The Gospel According to Luke:

An Introduction

The writer of the third Gospel account was not

  • an eye witness to much of what he records
  • one of the chosen twelve
  • probably, a believer until after the Lord’s death.

He was anxious it seems —

  • to stress our Lord’s love of “sinners”
  • to record Jesus’ acts of forgiveness
  • to contrast the Lord’s tenderness towards the poor and those who were generous with their wealth, with his severity towards the proud and arrogant, and those who abused their wealth.

Luke wrote with warmth and feeling, and he also wrote in a very elevated style of sophisticated polished Greek. He was highly educated.

In this all too inadequate introduction to Luke’s Gospel, we wish to focus on two very special features:

  • He emphasised the necessity of prayer. This will be evident as we progress through the Church Year.
  • He also highlighted our Lord’s lovingkindness.

Lovingkindness

This is a word passing rather quickly from our vocabulary today. Perhaps we hear more of “mercy” which for our purposes, can be taken as meaning the same. The renowned Biblical scholar R B Girdlestone in the 19th century wrote “ ...the two aspects of mercy, its reception and its exercise, are wonderfully blended in Scripture. The right and wholesome effect of the enjoyment of God’s lovingkindness is the exhibition of the same spirit towards our fellows. God is everywhere described as delighting in mercy ‘his mercy endureth for ever’ but he requires that those to whom he shows it, in their turn and according to their opportunities, ‘love mercy’…”.

The same scholar tells us that consistently throughout the Bible the way the word for mercy or lovingkindness (Hesed) is used indicates that the persons who exercise this disposition belong in a special sense to God. “In a word mercy is the main characteristic of God’s dealings with man, and hence it is to be looked for as the distinguishing mark of every child of God… The ‘godly’ are those who, having received mercy from Him, are exercising it for Him and as His representatives”. He further notes that via Greek and Latin, this word re-emerges in English as ‘saint’ or ‘godly’.

This can be no surprise, for the great Jewish teachers, such as Moshe Chayim Luzzatto, were just as emphatic as we read:

“The practice of lovingkindness is of central importance to the saintly, for ‘Saintliness’ itself derives from ‘lovingkindness’. And our Sages of blessed memory have said, “The world stands on three things” one of which is lovingkindness. They have numbered it among those things whose fruits a man eats in this world and whose essence endures for his reward in the World to Come. And they have said:

  • Rabbi Simlai learned, ‘The Torah (God’s holy will) begins and ends with lovingkindness’.
  • Rava learned, ‘All who possess these three traits are without question the seed of our father Abraham; mercy, shyness, and lovingkindness’.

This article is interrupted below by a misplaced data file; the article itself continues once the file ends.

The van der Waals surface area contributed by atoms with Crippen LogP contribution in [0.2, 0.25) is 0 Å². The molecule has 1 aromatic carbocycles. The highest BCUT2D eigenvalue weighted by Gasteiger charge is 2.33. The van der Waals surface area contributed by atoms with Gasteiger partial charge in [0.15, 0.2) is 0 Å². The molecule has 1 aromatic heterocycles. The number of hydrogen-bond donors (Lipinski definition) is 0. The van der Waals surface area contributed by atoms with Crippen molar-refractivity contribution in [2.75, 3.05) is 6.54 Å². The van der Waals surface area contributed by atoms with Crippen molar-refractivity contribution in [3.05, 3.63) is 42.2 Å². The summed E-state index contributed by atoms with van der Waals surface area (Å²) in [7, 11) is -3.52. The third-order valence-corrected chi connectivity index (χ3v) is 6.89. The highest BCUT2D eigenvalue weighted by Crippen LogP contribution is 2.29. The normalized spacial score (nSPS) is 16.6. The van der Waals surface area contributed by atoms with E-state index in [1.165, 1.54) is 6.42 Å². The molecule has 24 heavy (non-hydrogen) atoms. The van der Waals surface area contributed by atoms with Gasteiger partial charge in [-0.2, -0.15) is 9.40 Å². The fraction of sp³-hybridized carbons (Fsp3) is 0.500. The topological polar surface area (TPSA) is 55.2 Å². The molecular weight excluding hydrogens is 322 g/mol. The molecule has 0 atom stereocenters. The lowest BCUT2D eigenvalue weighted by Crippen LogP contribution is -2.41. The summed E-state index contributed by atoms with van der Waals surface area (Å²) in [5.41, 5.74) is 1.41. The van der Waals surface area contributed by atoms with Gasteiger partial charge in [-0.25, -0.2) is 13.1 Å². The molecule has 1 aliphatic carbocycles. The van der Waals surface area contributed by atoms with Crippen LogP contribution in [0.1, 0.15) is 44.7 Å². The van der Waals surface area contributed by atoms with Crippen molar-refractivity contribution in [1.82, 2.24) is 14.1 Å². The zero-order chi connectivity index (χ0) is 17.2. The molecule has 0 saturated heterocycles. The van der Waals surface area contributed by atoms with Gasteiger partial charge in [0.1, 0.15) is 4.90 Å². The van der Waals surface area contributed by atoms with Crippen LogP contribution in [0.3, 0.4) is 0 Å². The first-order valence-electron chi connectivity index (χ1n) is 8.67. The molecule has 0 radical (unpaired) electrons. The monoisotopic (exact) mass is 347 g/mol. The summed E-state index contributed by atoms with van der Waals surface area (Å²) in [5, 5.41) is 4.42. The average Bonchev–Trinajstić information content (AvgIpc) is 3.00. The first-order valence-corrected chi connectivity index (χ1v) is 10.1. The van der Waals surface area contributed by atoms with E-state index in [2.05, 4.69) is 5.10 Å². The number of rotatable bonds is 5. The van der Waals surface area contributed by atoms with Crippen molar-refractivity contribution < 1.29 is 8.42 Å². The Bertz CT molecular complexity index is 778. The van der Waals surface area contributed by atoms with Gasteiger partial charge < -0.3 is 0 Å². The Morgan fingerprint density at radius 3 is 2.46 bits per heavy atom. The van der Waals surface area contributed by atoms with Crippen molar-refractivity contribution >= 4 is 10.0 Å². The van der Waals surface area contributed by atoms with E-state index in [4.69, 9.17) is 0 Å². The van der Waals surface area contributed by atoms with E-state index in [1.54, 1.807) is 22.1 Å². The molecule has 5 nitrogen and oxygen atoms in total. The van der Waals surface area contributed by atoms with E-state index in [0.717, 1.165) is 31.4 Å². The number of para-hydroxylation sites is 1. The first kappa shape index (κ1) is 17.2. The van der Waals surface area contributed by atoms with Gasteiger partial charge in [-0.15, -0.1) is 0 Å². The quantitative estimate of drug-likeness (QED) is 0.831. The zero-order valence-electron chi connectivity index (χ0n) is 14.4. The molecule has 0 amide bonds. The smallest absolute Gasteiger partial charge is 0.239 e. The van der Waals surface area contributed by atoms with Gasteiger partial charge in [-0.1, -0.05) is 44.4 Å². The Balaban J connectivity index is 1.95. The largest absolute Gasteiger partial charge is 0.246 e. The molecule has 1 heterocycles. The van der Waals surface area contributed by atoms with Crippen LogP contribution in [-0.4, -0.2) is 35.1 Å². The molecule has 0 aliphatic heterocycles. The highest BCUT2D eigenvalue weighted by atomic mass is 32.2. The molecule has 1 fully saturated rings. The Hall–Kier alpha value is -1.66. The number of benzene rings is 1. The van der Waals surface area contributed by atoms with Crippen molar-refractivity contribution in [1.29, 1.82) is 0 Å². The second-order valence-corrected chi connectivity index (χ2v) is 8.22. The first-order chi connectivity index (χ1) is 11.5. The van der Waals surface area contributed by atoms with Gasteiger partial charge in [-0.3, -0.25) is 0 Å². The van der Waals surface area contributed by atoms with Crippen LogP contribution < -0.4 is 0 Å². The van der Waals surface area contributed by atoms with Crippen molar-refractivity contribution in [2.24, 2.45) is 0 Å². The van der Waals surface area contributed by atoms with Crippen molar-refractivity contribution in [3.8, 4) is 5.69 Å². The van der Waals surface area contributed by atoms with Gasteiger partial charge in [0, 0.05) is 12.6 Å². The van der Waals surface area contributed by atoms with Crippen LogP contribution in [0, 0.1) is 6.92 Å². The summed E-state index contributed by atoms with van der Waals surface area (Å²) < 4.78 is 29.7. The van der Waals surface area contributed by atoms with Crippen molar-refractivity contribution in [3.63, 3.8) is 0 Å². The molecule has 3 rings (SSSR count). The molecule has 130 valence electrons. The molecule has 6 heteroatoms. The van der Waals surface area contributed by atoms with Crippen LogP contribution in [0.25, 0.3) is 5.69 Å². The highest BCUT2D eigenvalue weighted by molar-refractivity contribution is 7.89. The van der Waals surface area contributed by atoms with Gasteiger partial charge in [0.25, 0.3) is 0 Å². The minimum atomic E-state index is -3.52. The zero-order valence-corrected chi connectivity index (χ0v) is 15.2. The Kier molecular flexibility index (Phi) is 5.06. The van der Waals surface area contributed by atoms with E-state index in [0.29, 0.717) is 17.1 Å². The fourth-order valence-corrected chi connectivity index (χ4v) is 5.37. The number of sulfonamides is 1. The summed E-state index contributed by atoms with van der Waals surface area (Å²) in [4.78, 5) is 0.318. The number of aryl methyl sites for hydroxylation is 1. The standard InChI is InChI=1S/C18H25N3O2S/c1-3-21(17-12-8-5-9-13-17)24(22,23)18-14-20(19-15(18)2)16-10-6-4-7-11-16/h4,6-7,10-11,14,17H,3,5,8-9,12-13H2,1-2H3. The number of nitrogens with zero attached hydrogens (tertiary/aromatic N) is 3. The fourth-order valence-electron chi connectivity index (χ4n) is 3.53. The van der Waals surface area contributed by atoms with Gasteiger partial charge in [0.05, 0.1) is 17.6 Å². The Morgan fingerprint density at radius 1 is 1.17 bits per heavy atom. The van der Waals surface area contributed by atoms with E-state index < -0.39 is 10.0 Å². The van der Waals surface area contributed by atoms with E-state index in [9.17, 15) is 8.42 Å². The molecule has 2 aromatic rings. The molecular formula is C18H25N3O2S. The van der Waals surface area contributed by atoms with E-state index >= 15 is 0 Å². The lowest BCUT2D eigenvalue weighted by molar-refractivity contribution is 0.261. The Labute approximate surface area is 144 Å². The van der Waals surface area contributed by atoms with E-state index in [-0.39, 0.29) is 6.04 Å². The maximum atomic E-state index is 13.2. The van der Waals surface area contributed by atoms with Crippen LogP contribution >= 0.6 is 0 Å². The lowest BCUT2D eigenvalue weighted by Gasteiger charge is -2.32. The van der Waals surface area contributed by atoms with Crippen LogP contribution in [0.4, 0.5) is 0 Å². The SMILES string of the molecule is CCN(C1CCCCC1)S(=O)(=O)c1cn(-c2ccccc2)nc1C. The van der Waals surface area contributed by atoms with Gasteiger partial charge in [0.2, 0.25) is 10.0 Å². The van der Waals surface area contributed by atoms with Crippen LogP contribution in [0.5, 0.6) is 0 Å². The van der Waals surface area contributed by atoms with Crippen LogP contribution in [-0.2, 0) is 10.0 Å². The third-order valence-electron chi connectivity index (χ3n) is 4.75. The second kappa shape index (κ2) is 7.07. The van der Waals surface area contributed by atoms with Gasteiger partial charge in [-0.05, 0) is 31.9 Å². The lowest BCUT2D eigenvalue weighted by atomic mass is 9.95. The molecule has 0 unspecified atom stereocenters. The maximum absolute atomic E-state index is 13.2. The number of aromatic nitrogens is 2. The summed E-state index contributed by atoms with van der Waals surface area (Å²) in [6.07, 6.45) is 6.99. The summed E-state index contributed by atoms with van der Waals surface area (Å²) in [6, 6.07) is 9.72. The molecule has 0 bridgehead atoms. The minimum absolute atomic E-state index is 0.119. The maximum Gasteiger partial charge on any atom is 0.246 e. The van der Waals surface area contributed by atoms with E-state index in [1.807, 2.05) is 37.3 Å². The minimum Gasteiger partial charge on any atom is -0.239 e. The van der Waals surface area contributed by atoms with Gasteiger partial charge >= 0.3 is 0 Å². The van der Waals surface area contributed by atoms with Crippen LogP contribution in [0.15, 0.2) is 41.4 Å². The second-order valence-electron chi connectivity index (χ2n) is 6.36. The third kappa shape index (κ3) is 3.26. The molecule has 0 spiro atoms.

• Rabbi Eleazar said ‘Lovingkindness is greater than charity, as it is said (Hosea 10: 12) ‘Sow for yourselves with charity and reap with lovingkindess’.”

This rather solid block of focused study is presented at the commencement of this study of Luke’s Gospel account, for it has to be remembered that he was a close friend and companion of St Paul the Apostle. There can be no doubt that Paul’s strong Jewish background played a significant part in helping Luke focus on Christ’s example and teaching of the mercy and lovingkindness of God.

A Merciful Heart
From the Spiritual Writings of St Isaac of Nineveh.

“Do you desire to have communion with God in your mind by receiving the perception of that delight which is not subject to the senses? Cleave to mercy. For if (mercy) is found within you, it is formed by that holy beauty which it resembles. All acts of mercy will make the soul a partaker without delay, in the unique glory of the divine rank.

And what is a merciful heart? It is the heart’s burning for all of creation, for men, for birds, for animals and even for demons. At the remembrance and at the sight of them, the merciful man’s eyes fill with tears which arise from the great compassion that urges his heart. It grows tender and cannot endure hearing or seeing any injury or slight sorrow to anything in creation. Because of this, such a man continually offers tearful prayer even for irrational animals and for the enemies of truth and for all who harm it, that they may be guarded and forgiven.”

 

Note

St Isaac represents one of the most advanced Christian cultures ever to have existed. Syria was one of the first countries to be evangelised by the Apostles. It became a model for its enthusiastic adoption of the Christian faith which produced many great teachers and missionaries.

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